Moving On, Moving Up

I am changing the location of this blog again, hopefully for the last time. I recently reaccquired the rights to again, so I am moving this blog to that domain. You can read about how I originally lost the domain here. has been a great host and I would highly recommend it to anyone looking to get into blogging. I wanted a little more control, however, and this gives me the oppertunity exercise that. The new site has mostly the same look, but I have made some improvements and added some additional content.

I'll keep re-posting here for a limited time while people make the transition, but eventually I'll stop. So you can start directing your bookmarks and feed readers to from now on. Last of all I would like to thank all my readers who have discovered me on For the first time in my blogging career I felt like I was contributing to a community and had a real audience. I hope this will continue at the new domain. I appreciate your help and patience in this matter, thanks for all the support.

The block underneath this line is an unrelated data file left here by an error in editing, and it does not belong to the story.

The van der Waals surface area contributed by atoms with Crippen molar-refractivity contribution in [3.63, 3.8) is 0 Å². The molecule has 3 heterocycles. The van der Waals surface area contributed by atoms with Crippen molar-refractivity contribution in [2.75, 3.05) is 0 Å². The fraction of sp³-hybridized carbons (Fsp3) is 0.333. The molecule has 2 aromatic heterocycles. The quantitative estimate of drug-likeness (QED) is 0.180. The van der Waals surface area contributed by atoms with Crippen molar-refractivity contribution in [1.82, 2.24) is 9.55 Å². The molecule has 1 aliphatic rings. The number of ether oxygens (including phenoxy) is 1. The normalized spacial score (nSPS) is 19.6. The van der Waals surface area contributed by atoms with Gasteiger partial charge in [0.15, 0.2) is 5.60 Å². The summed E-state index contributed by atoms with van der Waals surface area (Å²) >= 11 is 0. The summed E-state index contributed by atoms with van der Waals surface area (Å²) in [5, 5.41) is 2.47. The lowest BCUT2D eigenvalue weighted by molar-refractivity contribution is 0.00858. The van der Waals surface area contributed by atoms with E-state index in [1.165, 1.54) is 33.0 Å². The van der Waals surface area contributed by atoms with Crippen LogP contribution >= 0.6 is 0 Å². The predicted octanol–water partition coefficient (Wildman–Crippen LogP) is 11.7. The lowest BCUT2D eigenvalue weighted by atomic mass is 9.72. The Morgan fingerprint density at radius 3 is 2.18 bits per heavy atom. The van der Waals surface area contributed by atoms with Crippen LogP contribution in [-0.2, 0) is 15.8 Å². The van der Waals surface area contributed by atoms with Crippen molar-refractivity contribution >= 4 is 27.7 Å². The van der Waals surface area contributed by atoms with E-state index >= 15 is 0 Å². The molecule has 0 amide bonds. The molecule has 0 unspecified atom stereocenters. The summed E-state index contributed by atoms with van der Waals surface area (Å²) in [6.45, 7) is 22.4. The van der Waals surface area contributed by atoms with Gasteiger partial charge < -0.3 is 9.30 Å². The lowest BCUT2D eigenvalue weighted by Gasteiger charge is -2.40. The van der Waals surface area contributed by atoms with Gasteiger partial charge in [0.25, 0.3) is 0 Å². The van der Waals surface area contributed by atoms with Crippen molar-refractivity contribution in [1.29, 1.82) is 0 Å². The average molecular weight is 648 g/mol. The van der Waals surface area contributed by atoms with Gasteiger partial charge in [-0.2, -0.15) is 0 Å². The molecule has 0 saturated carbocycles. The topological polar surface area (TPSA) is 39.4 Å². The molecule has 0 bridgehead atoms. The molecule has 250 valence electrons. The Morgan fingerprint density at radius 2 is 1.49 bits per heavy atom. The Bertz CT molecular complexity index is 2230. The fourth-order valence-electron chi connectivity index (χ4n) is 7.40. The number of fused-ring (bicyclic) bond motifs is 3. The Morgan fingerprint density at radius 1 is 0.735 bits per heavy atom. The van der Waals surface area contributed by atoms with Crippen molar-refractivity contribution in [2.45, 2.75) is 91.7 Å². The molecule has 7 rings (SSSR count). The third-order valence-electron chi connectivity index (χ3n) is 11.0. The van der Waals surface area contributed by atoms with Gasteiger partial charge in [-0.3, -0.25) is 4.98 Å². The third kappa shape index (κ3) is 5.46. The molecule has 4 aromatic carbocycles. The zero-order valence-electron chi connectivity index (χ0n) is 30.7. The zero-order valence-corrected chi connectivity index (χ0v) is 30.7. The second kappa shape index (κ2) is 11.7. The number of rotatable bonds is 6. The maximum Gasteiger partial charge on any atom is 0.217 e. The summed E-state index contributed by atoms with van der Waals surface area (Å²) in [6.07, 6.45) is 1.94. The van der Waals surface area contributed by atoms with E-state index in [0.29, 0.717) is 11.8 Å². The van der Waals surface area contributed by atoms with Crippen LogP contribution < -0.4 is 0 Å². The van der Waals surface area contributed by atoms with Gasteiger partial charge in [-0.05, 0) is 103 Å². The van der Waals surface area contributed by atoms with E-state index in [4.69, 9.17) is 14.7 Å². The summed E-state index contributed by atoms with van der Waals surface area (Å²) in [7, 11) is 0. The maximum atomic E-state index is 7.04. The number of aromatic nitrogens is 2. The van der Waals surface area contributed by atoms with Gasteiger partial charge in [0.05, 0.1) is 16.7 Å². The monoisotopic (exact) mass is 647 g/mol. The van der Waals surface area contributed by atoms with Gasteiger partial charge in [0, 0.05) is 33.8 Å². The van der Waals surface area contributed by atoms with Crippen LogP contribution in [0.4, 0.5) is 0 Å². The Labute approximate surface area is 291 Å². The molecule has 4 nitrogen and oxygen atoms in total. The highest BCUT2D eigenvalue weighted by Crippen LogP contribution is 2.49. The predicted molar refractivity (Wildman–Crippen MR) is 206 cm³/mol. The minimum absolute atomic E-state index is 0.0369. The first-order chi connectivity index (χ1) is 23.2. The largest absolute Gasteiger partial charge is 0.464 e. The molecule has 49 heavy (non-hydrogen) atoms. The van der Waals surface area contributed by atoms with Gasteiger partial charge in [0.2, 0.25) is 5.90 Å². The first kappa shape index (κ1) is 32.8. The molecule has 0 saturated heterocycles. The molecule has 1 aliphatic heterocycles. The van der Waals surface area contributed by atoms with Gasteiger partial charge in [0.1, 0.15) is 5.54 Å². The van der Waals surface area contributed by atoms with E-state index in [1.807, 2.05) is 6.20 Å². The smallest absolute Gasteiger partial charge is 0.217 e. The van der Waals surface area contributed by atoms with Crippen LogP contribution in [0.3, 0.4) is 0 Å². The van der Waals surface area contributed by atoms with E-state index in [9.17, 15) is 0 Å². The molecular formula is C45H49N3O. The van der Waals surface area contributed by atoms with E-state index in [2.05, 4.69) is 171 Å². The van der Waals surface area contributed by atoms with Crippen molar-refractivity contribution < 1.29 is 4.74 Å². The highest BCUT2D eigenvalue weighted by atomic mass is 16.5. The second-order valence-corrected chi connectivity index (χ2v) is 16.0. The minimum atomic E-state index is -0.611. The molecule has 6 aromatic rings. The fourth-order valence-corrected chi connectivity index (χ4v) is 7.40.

Slow Times

Man, I’ve gotten myself into another posting slump again. I feel like half of all my posts are me apologizing to my non-existent readers about my posting irregularities. I have a lot of ideas to write about, but I can’t seem to get them out. So I’ll play a little catch up.